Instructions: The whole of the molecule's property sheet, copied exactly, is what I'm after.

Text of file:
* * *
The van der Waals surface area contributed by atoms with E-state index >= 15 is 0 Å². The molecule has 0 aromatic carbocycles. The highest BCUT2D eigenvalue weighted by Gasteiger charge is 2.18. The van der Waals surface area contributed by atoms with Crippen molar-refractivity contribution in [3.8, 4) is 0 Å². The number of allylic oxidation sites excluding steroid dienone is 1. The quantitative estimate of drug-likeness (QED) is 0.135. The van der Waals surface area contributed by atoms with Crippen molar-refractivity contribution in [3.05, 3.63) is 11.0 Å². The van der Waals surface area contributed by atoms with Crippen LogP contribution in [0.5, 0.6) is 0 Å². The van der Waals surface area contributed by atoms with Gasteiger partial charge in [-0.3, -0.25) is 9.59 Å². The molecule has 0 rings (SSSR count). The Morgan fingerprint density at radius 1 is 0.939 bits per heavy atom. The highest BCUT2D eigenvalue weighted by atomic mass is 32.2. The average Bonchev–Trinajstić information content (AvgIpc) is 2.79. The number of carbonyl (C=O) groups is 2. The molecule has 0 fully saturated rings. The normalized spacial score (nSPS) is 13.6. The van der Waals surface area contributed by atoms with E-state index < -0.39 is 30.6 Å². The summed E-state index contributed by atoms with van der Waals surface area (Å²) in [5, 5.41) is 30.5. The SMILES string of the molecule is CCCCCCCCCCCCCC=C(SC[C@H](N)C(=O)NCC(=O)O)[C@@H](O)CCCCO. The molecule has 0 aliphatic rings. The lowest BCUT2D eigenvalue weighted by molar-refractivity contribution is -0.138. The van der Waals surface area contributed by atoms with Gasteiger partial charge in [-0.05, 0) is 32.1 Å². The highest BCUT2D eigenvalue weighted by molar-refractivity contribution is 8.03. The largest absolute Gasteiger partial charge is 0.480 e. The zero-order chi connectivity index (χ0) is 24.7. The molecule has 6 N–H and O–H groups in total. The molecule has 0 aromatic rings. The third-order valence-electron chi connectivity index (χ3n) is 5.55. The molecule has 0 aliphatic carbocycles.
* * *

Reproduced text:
The van der Waals surface area contributed by atoms with E-state index >= 15 is 0 Å². The molecule has 0 aromatic carbocycles. The highest BCUT2D eigenvalue weighted by Gasteiger charge is 2.18. The van der Waals surface area contributed by atoms with Crippen molar-refractivity contribution in [3.8, 4) is 0 Å². The number of allylic oxidation sites excluding steroid dienone is 1. The quantitative estimate of drug-likeness (QED) is 0.135. The van der Waals surface area contributed by atoms with Crippen molar-refractivity contribution in [3.05, 3.63) is 11.0 Å². The van der Waals surface area contributed by atoms with Crippen LogP contribution in [0.5, 0.6) is 0 Å². The van der Waals surface area contributed by atoms with Gasteiger partial charge in [-0.3, -0.25) is 9.59 Å². The molecule has 0 rings (SSSR count). The Morgan fingerprint density at radius 1 is 0.939 bits per heavy atom. The highest BCUT2D eigenvalue weighted by atomic mass is 32.2. The average Bonchev–Trinajstić information content (AvgIpc) is 2.79. The number of carbonyl (C=O) groups is 2. The molecule has 0 fully saturated rings. The normalized spacial score (nSPS) is 13.6. The van der Waals surface area contributed by atoms with E-state index < -0.39 is 30.6 Å². The summed E-state index contributed by atoms with van der Waals surface area (Å²) in [5, 5.41) is 30.5. The SMILES string of the molecule is CCCCCCCCCCCCCC=C(SC[C@H](N)C(=O)NCC(=O)O)[C@@H](O)CCCCO. The molecule has 0 aliphatic rings. The lowest BCUT2D eigenvalue weighted by molar-refractivity contribution is -0.138. The van der Waals surface area contributed by atoms with Gasteiger partial charge in [-0.05, 0) is 32.1 Å². The highest BCUT2D eigenvalue weighted by molar-refractivity contribution is 8.03. The largest absolute Gasteiger partial charge is 0.480 e. The zero-order chi connectivity index (χ0) is 24.7. The molecule has 6 N–H and O–H groups in total. The molecule has 0 aromatic rings. The third-order valence-electron chi connectivity index (χ3n) is 5.55. The molecule has 0 aliphatic carbocycles.